The issue of immigration has played a central role in the presidential race, particularly on the Republican side. Among the three top remaining GOP contenders, frontrunner Donald Trump has advocated a temporary ban on all Muslims seeking to enter the United States. and proposed revoking the Constitution’s guarantee of birthright citizenship, while perhaps the biggest concern among Republican primary voters ... Continue reading »
Jul 14, 2015
114th Congress, 2015–2017
Died in a previous Congress
This bill was introduced on July 14, 2015, in a previous session of Congress, but was not enacted.
Junior Senator from Texas
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Last Updated: Jul 14, 2015
Length: 2 pages
Jul 14, 2015
Bills and resolutions are referred to committees which debate the bill before possibly sending it on to the whole chamber.
S. 1762 (114th) was a bill in the United States Congress.
A bill must be passed by both the House and Senate in identical form and then be signed by the President to become law.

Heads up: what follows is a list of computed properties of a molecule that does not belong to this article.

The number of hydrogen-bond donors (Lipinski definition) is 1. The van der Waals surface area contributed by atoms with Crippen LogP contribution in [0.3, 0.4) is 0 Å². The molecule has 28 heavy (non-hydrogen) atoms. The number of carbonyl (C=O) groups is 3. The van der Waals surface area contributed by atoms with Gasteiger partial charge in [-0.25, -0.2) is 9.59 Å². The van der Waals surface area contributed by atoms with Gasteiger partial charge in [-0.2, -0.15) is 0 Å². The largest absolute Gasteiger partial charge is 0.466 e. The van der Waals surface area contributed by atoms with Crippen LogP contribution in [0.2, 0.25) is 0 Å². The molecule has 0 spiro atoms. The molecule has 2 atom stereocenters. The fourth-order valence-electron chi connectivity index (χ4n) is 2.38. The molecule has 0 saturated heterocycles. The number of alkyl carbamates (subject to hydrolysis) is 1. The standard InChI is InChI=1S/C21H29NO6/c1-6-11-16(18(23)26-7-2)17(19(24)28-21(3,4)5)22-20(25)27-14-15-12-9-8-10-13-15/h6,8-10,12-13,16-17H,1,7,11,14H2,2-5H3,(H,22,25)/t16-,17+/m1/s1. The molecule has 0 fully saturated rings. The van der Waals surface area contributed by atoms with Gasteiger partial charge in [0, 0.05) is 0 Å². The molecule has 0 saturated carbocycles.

This bill was introduced in the 114th Congress, which met from Jan 6, 2015 to Jan 3, 2017. Legislation not enacted by the end of a Congress is cleared from the books.
How to cite this information.
We recommend the following MLA-formatted citation when using the information you see here in academic work:
Civic Impulse. (2017). S. 1762 — 114th Congress: Establishing Mandatory Minimums for Illegal Reentry Act of 2015. Retrieved from https://www.govtrack.us/congress/bills/114/s1762
“S. 1762 — 114th Congress: Establishing Mandatory Minimums for Illegal Reentry Act of 2015.” www.GovTrack.us. 2015. October 21, 2017 <https://www.govtrack.us/congress/bills/114/s1762>
|title=S. 1762 (114th)
|accessdate=October 21, 2017
|author=114th Congress (2015)
|date=July 14, 2015
|quote=Establishing Mandatory Minimums for Illegal Reentry Act of 2015
Where is this information from?
GovTrack automatically collects legislative information from a variety of governmental and non-governmental sources. This page is sourced primarily from Congress.gov, the official portal of the United States Congress. Congress.gov is generally updated one day after events occur, and so legislative activity shown here may be one day behind. Data via the congress project.